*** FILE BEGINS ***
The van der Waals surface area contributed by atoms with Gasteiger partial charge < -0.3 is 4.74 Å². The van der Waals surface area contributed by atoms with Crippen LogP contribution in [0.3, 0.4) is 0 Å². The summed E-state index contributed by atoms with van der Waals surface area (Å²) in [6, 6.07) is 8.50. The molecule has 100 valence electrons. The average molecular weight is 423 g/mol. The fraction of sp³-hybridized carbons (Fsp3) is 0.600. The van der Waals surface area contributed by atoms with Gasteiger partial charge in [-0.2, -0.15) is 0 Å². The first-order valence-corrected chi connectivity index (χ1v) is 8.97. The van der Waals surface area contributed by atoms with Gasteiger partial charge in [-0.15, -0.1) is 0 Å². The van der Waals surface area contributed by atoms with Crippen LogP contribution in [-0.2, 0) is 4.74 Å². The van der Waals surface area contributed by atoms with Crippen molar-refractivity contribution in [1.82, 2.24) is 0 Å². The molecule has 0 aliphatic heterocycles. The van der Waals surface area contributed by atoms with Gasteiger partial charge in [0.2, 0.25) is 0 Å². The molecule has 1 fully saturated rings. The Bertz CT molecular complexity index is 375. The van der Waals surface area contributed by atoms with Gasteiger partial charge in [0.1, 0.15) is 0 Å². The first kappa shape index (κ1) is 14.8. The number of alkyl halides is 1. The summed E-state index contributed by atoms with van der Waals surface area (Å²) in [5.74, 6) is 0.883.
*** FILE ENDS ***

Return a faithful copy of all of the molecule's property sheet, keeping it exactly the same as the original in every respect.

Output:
The van der Waals surface area contributed by atoms with Gasteiger partial charge < -0.3 is 4.74 Å². The van der Waals surface area contributed by atoms with Crippen LogP contribution in [0.3, 0.4) is 0 Å². The summed E-state index contributed by atoms with van der Waals surface area (Å²) in [6, 6.07) is 8.50. The molecule has 100 valence electrons. The average molecular weight is 423 g/mol. The fraction of sp³-hybridized carbons (Fsp3) is 0.600. The van der Waals surface area contributed by atoms with Gasteiger partial charge in [-0.2, -0.15) is 0 Å². The first-order valence-corrected chi connectivity index (χ1v) is 8.97. The van der Waals surface area contributed by atoms with Gasteiger partial charge in [-0.15, -0.1) is 0 Å². The van der Waals surface area contributed by atoms with Crippen LogP contribution in [-0.2, 0) is 4.74 Å². The van der Waals surface area contributed by atoms with Crippen molar-refractivity contribution in [1.82, 2.24) is 0 Å². The molecule has 0 aliphatic heterocycles. The van der Waals surface area contributed by atoms with Gasteiger partial charge in [0.2, 0.25) is 0 Å². The molecule has 1 fully saturated rings. The Bertz CT molecular complexity index is 375. The van der Waals surface area contributed by atoms with Gasteiger partial charge in [0.1, 0.15) is 0 Å². The first kappa shape index (κ1) is 14.8. The number of alkyl halides is 1. The summed E-state index contributed by atoms with van der Waals surface area (Å²) in [5.74, 6) is 0.883.